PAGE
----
Why has North­eastern Uni­ver­sity opened two cam­puses in recent years far from its name­sake geo­graphic region?

What would drive a well-​​regarded school in Boston to open branches in the Pacific North­west (Seattle) and the South (Char­lotte, N.C.)?

North­eastern, it turns out, is making a big play in master’s degrees. The uni­ver­sity is a prime example of a trend toward the master’s illus­trated in a story in Sunday’s Post.

In 2004, North­eastern awarded 1,078 master’s degrees. By 2012, fed­eral data show, the total had risen to 3,122. That’s a 190 per­cent increase.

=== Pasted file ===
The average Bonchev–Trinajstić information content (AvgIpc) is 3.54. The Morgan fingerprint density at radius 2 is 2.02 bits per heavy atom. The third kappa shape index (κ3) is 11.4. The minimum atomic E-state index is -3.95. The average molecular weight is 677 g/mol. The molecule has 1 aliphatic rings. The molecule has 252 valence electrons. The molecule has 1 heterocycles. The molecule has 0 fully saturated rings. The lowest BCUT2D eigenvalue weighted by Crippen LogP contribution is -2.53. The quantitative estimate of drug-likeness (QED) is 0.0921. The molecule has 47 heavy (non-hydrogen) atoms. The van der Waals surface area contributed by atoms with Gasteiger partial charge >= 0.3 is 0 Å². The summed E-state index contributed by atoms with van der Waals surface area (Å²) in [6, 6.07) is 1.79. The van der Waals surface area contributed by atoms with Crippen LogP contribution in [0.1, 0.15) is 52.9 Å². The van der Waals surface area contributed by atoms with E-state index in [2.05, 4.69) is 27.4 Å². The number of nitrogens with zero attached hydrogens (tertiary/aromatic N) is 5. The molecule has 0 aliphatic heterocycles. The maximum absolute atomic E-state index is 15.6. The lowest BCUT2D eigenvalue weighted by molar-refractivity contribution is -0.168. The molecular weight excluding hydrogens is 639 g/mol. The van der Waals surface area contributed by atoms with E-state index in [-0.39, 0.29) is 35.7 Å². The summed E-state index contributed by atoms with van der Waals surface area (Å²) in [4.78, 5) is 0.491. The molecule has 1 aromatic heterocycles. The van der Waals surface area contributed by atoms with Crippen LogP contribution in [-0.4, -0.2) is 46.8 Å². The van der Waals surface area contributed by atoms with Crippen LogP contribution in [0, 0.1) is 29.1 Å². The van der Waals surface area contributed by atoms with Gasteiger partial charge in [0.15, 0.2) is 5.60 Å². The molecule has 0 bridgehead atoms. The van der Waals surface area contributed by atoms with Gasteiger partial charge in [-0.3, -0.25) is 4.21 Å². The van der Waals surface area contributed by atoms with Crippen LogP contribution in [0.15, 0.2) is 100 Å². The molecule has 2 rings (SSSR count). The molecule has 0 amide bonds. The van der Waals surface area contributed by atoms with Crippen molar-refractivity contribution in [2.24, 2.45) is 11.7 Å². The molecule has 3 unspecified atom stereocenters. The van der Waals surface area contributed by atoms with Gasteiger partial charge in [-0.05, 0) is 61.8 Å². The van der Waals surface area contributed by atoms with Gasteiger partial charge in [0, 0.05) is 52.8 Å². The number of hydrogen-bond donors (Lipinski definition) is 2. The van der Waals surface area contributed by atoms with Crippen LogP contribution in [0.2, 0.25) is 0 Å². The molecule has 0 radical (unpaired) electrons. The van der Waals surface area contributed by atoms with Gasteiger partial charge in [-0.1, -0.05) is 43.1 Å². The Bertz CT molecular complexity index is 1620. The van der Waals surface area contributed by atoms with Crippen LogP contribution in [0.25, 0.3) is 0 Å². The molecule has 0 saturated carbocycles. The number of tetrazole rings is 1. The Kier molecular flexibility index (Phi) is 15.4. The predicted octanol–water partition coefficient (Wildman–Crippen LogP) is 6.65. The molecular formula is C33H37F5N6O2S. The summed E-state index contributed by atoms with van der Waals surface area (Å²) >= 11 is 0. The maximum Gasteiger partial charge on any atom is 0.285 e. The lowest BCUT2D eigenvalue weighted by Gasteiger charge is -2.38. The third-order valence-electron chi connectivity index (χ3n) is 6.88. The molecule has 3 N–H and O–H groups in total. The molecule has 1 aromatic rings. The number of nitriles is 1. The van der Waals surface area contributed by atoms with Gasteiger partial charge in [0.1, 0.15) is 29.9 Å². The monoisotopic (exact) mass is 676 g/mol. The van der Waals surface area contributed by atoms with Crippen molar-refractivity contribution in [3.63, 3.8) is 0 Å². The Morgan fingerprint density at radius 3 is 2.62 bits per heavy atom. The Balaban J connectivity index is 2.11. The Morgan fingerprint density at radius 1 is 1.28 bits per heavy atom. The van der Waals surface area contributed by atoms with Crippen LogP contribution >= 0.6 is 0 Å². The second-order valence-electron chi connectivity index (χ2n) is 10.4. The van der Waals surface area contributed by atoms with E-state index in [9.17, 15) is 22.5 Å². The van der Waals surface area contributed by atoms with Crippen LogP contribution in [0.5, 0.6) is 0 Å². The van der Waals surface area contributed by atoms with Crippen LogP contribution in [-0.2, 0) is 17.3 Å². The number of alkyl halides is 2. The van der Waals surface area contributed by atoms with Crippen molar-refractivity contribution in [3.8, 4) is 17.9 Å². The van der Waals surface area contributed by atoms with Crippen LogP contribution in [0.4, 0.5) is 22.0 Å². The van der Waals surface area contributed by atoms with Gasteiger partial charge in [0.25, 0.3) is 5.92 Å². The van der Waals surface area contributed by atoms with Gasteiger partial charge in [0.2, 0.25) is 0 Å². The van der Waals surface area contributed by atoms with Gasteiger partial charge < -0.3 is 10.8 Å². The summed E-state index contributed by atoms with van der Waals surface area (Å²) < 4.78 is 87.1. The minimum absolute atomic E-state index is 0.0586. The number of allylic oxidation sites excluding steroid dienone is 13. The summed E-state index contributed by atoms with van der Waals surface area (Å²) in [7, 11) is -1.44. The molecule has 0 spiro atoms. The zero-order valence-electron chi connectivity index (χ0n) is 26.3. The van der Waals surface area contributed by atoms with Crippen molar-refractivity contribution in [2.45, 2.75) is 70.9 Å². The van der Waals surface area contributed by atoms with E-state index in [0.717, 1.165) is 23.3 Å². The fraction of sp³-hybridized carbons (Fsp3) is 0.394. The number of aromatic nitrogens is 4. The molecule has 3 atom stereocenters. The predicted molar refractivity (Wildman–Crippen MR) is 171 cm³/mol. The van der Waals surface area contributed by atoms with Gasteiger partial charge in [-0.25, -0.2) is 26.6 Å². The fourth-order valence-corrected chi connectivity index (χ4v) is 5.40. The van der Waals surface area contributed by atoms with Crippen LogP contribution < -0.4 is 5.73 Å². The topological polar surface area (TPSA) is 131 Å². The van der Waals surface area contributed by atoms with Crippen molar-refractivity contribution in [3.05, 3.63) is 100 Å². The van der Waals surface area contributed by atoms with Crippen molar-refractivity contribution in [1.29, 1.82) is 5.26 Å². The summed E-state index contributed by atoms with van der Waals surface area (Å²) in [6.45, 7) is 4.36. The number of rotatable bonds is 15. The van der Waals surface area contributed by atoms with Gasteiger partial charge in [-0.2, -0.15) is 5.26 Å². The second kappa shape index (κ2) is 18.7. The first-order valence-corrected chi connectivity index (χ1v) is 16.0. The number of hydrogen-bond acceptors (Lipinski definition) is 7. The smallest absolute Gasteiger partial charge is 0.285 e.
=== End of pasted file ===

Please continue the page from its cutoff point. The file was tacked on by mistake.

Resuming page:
The tra­di­tional two pil­lars for higher edu­ca­tion have been under­grad­uate edu­ca­tion and PhD research,” said North­eastern Pres­i­dent Joseph E. Aoun.

But he said there is a vast market of pro­fes­sionals who want to enhance their knowl­edge and skills, including in Seattle and Char­lotte. The master’s degree is the best way to help them, he said, with spe­cial­ties in fields such as cyber­se­cu­rity, health care and biotechnology.

Read the article at The Washington Post →